A recent investigation by Consumer Reports has revealed what has long been suspected: American women are having far too many C-sections. There are many speculated reasons thought to contribute to this increase. Doctors urge that the operation should be reserved for emergencies only because it can increase the risk of complications for both mother and baby.

The Investigation

Although C-sections are sometimes needed for the health of the mother or baby, the high rates found throughout the country are vastly higher than what is considered normal. Consumer Reports investigated more than 1,500 hospitals in 22 states, rating the hospitals from lowest to highest C-section rates for women who anticipated low-risk deliveries. This included women who hadn’t had a C-section before, didn’t deliver prematurely, and were pregnant with a single baby, who was positioned properly, the report explained. It covered births between 2009 and 2012.

Based on the investigation, the number of C-sections performed in the U.S is up 500 percent since 1970 and continues to rise. The rates were not restricted to any specific states or areas. Often neighboring hospitals would have dramatically different C-section rates. For example, at the Los Angeles Community Hospital almost 55 percent of pregnant women anticipating low-risk deliveries underwent a C-section. However, at California Medical Center, also located in Los Angeles, the rate of C-sections was only 15 percent.

Health Risks Involved

Having a C-section does not automatically mean better outcomes for mother and baby. It is a major operation. Women who have C-sections take longer to recover from giving birth compared to women who had vaginal deliveries. In women who had a C-section, 19 percent reported pain being a major problem in the two months following the surgery, while only 11 percent of women who gave birth vaginally reported the same. Also, in women who had C-sections, the pain is more likely to last six months or longer.

Although life-threatening complications are rare in births in the United States, low-risk women undergoing their first C-section are three times more likely to suffer serious complications compared to women who give birth vaginally. “C-sections increase the risk of mortality and complications, but we’re just becoming aware of the down stream affect,” Dr. Kent Heyborne, chief of obstetrics at Denver Health Medical Center, explained to Consumer Reports. Based on the information provided by Consumer Reports, C-sections put a mother at a higher risk for developing severe bleeding, blood clots, heart attack, kidney failure, and major infections.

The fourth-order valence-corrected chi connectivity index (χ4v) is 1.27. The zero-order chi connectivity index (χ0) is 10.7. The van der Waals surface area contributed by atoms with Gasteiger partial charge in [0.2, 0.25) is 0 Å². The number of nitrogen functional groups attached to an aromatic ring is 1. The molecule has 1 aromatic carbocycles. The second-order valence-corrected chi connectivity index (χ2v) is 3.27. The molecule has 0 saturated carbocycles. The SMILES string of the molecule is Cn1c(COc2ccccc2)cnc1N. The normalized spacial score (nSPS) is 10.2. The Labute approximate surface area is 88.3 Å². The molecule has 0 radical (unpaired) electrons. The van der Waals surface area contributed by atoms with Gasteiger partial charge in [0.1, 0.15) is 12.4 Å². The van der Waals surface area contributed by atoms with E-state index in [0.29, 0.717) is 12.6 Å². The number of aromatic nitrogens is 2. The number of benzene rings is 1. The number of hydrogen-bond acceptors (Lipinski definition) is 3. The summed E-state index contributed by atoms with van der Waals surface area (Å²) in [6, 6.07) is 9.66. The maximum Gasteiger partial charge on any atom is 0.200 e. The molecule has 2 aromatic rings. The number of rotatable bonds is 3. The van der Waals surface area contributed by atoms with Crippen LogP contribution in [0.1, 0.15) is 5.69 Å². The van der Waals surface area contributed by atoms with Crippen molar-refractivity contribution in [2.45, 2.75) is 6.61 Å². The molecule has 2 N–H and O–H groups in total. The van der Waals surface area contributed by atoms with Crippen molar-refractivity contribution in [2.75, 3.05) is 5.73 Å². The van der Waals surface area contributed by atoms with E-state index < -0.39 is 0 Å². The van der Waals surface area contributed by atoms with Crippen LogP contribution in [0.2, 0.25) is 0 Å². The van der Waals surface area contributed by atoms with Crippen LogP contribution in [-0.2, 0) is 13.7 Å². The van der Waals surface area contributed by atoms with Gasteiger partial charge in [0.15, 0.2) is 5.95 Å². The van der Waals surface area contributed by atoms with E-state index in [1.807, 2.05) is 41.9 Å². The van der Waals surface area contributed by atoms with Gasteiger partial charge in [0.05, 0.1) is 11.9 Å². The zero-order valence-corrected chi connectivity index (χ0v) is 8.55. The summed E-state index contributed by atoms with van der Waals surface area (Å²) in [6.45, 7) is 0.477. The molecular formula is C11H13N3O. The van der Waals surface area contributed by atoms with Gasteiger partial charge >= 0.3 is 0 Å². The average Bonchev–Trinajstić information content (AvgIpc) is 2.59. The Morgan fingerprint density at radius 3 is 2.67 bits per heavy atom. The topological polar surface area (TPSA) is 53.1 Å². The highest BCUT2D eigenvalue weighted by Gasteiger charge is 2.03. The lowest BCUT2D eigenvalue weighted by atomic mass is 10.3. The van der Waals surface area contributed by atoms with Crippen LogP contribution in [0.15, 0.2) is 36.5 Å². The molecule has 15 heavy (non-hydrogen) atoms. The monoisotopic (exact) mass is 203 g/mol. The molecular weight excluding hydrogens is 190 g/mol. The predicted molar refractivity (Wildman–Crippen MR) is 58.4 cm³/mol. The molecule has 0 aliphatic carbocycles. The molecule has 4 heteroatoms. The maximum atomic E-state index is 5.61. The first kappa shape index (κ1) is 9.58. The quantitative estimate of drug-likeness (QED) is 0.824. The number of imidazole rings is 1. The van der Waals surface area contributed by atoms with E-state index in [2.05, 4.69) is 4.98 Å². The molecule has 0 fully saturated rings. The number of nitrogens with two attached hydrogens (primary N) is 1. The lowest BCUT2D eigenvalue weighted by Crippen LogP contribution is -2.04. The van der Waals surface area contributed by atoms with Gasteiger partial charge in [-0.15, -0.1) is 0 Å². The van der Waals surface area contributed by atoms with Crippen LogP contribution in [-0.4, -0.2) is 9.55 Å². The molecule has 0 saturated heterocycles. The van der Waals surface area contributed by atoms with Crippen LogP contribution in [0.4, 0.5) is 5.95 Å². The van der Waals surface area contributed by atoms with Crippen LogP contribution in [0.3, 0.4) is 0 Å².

Why are the rates so high?

American women are older and heavier than ever before. This reflects America's current high rates of infant deaths, increasing maternal mortality rates, and the large numbers of C-sections that are being performed. However, the health of the mother is only one of several contributing factors to the high birth rates.

It’s not by chance that in the United States babies are far less likely to be born on days around holidays such as Christmas and Thanksgiving. C-sections are easy to plan and they may be often scheduled to better convenience both the mother and the doctor.

C-sections can also help hospitals earn money, and this may be a reason for their increased popularity. According to Consumer Reports, health insurance companies pay about 50 percent more for C-sections than vaginal births. The Center for Healthcare Quality & Payment Reform estimates that if the number of C-sections in performed in the U.S were halved, about $5 billion would be saved each year in health care spending.

Advice to Expectant Mothers

Before you give birth, it may be a good idea to find out the C-section rate of you hospital. The national average is 18 percent, although Consumer Reports feels that 12.6, the national average in 2000, is a more reasonable guideline to use. Watching your weight and staying fit will seriously reduce your need to have a C-section. Having a mid-wife present can also lower your chances of needing a C-section. “About one-third of our births are managed by mid-wives and that helps keep emphasis on natural birth process,” Main explained to Consumer Reports.

If a C-section is absolutely necessary, then be wise about how early into your pregnancy the operation is planned for. The earlier the delivery, the bigger chances of problems for your baby. Make sure you receive support, both medical and emotional, after your surgery to ensure your speedy recover. This will help you focus on your child rather than your recuperation.